December, Santa Barbara, CA, late afternoon, low low tide.
I stand on the edge of North America gazing out at the vastness of the Pacific Ocean. Other creatures such as surfers, sea gulls, ibis, ecstatic dogs, photographers and ordinary strollers are there as well. We all meet just at the edge of the continent, where sand meets surf.
It is the time of day when an ocean can turn to a frosty baby blue, almost reflecting the color of the sky, but not quite.The breaking waves show just a tinge of pink as the sun drops lower on the horizon.
Just in from the immediate shoreline is another world of its own. This scene fascinates me. Before me lie dozens of miniature worlds that could have been designed by a master landscape architect. There are miniature rivers, plateaus, islands, peninsulas, streams, and mountains. Lonely stranded anemone await the return of the tide to lift them safely under cover again. Strands of waving sea grass paint swaths of brilliant green, draping over the earthy colors of the watery landscape. The waters in the “rivers” lie still briefly, they are stirred, as the power of a wave thrusts more water forward, soon reversing itself. It’s a land of sensuous curves, with a few straight lines. It changes by the second. I am captivated.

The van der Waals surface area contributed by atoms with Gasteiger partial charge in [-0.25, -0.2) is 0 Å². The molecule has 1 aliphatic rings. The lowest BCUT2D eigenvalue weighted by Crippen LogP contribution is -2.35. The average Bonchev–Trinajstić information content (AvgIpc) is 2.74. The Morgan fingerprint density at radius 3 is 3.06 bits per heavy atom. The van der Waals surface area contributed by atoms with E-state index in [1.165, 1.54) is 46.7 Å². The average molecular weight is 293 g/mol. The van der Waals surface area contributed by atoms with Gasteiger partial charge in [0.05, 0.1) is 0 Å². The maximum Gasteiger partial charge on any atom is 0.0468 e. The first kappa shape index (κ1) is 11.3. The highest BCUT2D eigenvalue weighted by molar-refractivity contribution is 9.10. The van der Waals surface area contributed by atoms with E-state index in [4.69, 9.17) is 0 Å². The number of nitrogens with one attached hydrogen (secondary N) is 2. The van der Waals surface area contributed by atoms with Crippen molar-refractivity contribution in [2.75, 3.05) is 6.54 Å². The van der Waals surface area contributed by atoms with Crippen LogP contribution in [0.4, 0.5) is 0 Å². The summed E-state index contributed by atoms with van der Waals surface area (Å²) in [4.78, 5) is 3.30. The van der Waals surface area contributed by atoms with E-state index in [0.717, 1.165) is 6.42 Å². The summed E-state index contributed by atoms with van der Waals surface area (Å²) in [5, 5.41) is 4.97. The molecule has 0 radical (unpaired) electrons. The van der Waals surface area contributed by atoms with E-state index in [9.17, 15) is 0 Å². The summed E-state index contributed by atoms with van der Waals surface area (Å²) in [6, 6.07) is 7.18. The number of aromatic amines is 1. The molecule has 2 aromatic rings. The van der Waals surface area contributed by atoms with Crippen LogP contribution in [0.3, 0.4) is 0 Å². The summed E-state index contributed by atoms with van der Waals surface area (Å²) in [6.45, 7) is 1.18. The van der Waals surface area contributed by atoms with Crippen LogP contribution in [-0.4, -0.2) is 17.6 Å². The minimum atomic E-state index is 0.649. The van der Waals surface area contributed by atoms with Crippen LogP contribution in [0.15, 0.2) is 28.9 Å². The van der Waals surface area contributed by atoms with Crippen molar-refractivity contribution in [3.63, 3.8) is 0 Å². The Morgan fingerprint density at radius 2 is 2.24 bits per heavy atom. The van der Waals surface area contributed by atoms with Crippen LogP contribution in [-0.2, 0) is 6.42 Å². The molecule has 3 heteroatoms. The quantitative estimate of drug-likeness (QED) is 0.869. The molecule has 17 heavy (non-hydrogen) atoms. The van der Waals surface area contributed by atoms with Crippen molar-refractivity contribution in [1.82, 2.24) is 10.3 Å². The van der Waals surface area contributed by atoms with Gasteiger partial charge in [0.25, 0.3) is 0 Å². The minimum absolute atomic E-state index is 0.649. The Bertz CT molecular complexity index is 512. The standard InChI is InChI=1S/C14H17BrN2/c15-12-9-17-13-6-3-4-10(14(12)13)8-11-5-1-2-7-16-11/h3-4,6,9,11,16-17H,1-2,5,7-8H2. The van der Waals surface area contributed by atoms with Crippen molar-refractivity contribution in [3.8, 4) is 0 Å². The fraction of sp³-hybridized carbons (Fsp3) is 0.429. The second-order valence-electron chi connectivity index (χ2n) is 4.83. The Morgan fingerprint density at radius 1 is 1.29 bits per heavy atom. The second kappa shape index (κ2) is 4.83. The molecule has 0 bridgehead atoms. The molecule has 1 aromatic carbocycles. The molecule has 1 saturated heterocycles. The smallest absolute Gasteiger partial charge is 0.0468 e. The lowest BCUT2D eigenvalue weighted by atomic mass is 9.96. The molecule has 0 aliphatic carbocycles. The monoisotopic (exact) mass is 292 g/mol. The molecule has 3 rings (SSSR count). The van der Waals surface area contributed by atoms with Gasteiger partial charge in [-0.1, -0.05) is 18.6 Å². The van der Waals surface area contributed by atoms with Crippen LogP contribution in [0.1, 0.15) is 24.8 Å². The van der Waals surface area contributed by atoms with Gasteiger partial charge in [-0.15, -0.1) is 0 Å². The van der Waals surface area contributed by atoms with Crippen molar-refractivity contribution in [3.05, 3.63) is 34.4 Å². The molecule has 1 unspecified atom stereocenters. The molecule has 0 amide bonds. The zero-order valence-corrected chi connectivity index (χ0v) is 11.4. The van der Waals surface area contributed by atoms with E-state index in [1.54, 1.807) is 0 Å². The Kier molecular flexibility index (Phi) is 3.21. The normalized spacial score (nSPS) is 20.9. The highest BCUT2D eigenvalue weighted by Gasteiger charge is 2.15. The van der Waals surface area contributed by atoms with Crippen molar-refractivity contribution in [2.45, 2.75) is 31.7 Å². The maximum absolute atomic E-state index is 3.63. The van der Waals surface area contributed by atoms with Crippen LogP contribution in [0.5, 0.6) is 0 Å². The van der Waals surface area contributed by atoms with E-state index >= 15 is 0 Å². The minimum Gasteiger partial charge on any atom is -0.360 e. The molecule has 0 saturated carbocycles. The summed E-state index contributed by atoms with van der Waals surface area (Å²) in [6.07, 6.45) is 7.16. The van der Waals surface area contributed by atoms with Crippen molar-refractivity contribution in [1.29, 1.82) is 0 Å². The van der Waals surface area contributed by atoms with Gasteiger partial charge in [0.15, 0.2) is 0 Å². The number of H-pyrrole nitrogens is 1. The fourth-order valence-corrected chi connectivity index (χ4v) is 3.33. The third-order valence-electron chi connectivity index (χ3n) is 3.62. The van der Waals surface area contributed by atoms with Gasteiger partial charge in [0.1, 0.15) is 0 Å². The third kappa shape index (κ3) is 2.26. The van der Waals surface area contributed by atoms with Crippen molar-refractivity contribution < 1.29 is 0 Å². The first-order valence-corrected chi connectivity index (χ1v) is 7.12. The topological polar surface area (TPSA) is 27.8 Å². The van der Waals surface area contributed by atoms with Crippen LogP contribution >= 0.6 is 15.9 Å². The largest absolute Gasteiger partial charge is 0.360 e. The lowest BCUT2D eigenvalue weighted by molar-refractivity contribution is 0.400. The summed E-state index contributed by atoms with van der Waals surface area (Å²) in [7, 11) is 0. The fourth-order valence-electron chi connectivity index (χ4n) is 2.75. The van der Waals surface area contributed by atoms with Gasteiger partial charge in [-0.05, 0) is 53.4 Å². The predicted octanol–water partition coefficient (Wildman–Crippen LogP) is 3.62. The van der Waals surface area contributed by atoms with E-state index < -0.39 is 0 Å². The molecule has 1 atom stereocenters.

Finally, I spot a gift wrapped in a white ribbon.
Since we were in Japan for most of November, December seemed to arrive more quickly than usual. There’s always a tinge of sadness at this time of year for me, as there is for so many of us. This year I find myself wondering how many more times I’ll get to experience the annual holiday cycle taking place in our culture. Not in a morbid way. Just curiously. The natural world can be so achingly beautiful.